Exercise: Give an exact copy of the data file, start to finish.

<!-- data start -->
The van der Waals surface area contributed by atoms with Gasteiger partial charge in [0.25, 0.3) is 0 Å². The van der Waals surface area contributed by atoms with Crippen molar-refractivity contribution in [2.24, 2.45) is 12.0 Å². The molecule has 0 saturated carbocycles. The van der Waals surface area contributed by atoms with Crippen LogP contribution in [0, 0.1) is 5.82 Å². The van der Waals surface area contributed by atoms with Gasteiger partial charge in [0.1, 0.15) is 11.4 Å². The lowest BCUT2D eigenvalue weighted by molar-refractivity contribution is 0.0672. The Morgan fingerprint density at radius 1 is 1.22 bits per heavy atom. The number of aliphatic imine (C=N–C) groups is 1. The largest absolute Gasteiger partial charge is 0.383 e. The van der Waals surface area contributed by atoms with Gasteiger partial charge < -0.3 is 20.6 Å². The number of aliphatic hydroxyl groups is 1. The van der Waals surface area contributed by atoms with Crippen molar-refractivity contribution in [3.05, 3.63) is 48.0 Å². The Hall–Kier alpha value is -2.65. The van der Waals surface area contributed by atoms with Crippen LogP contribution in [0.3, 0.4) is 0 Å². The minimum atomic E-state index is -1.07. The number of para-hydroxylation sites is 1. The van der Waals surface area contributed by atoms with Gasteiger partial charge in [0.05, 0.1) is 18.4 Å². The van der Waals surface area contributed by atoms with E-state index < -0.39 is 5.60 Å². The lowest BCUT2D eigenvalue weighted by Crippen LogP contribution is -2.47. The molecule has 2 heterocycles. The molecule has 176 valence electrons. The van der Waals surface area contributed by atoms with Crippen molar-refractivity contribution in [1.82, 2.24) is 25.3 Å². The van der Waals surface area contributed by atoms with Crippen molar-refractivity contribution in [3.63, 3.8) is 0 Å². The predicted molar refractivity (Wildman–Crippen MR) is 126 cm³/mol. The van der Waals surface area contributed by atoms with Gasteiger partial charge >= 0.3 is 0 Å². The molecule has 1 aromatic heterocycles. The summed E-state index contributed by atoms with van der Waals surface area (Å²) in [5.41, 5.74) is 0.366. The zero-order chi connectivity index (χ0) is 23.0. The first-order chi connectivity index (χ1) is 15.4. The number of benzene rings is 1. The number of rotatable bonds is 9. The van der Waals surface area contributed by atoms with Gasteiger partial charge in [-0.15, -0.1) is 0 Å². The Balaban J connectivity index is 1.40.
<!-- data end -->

The van der Waals surface area contributed by atoms with Gasteiger partial charge in [0.25, 0.3) is 0 Å². The van der Waals surface area contributed by atoms with Crippen molar-refractivity contribution in [2.24, 2.45) is 12.0 Å². The molecule has 0 saturated carbocycles. The van der Waals surface area contributed by atoms with Crippen LogP contribution in [0, 0.1) is 5.82 Å². The van der Waals surface area contributed by atoms with Gasteiger partial charge in [0.1, 0.15) is 11.4 Å². The lowest BCUT2D eigenvalue weighted by molar-refractivity contribution is 0.0672. The Morgan fingerprint density at radius 1 is 1.22 bits per heavy atom. The number of aliphatic imine (C=N–C) groups is 1. The largest absolute Gasteiger partial charge is 0.383 e. The van der Waals surface area contributed by atoms with Gasteiger partial charge < -0.3 is 20.6 Å². The number of aliphatic hydroxyl groups is 1. The van der Waals surface area contributed by atoms with Crippen molar-refractivity contribution in [3.05, 3.63) is 48.0 Å². The Hall–Kier alpha value is -2.65. The van der Waals surface area contributed by atoms with Crippen LogP contribution in [0.3, 0.4) is 0 Å². The minimum atomic E-state index is -1.07. The number of para-hydroxylation sites is 1. The van der Waals surface area contributed by atoms with Gasteiger partial charge in [0.05, 0.1) is 18.4 Å². The van der Waals surface area contributed by atoms with E-state index < -0.39 is 5.60 Å². The lowest BCUT2D eigenvalue weighted by Crippen LogP contribution is -2.47. The molecule has 2 heterocycles. The molecule has 176 valence electrons. The van der Waals surface area contributed by atoms with Crippen molar-refractivity contribution in [1.82, 2.24) is 25.3 Å². The van der Waals surface area contributed by atoms with Crippen molar-refractivity contribution in [3.63, 3.8) is 0 Å². The predicted molar refractivity (Wildman–Crippen MR) is 126 cm³/mol. The van der Waals surface area contributed by atoms with Gasteiger partial charge >= 0.3 is 0 Å². The molecule has 1 aromatic heterocycles. The summed E-state index contributed by atoms with van der Waals surface area (Å²) in [5.41, 5.74) is 0.366. The zero-order chi connectivity index (χ0) is 23.0. The first-order chi connectivity index (χ1) is 15.4. The number of benzene rings is 1. The number of rotatable bonds is 9. The van der Waals surface area contributed by atoms with Gasteiger partial charge in [-0.15, -0.1) is 0 Å². The Balaban J connectivity index is 1.40.